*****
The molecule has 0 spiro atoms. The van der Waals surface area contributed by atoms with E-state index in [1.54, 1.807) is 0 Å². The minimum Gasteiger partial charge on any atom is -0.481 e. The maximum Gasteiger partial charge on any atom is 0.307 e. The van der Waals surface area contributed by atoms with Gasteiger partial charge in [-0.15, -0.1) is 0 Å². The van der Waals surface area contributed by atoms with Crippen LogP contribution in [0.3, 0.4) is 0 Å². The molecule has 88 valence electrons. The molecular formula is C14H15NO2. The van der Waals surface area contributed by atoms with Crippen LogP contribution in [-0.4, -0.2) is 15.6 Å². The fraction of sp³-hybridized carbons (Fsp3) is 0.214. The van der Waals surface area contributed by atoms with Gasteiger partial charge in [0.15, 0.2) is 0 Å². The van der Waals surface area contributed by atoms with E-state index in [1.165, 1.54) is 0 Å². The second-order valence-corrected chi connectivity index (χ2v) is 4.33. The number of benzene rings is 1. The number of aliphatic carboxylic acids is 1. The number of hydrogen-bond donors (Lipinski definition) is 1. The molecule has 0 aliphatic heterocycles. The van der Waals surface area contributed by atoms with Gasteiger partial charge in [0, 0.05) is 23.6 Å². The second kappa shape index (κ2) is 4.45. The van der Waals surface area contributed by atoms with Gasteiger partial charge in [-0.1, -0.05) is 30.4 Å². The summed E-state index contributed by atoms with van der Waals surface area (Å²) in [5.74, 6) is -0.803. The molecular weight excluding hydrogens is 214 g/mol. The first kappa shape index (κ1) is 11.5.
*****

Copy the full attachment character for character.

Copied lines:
The molecule has 0 spiro atoms. The van der Waals surface area contributed by atoms with E-state index in [1.54, 1.807) is 0 Å². The minimum Gasteiger partial charge on any atom is -0.481 e. The maximum Gasteiger partial charge on any atom is 0.307 e. The van der Waals surface area contributed by atoms with Gasteiger partial charge in [-0.15, -0.1) is 0 Å². The van der Waals surface area contributed by atoms with Crippen LogP contribution in [0.3, 0.4) is 0 Å². The molecule has 88 valence electrons. The molecular formula is C14H15NO2. The van der Waals surface area contributed by atoms with Crippen LogP contribution in [-0.4, -0.2) is 15.6 Å². The fraction of sp³-hybridized carbons (Fsp3) is 0.214. The van der Waals surface area contributed by atoms with Gasteiger partial charge in [0.15, 0.2) is 0 Å². The van der Waals surface area contributed by atoms with E-state index in [1.165, 1.54) is 0 Å². The second-order valence-corrected chi connectivity index (χ2v) is 4.33. The number of benzene rings is 1. The number of aliphatic carboxylic acids is 1. The number of hydrogen-bond donors (Lipinski definition) is 1. The molecule has 0 aliphatic heterocycles. The van der Waals surface area contributed by atoms with Gasteiger partial charge in [0, 0.05) is 23.6 Å². The second kappa shape index (κ2) is 4.45. The van der Waals surface area contributed by atoms with Gasteiger partial charge in [-0.1, -0.05) is 30.4 Å². The summed E-state index contributed by atoms with van der Waals surface area (Å²) in [5.74, 6) is -0.803. The molecular weight excluding hydrogens is 214 g/mol. The first kappa shape index (κ1) is 11.5.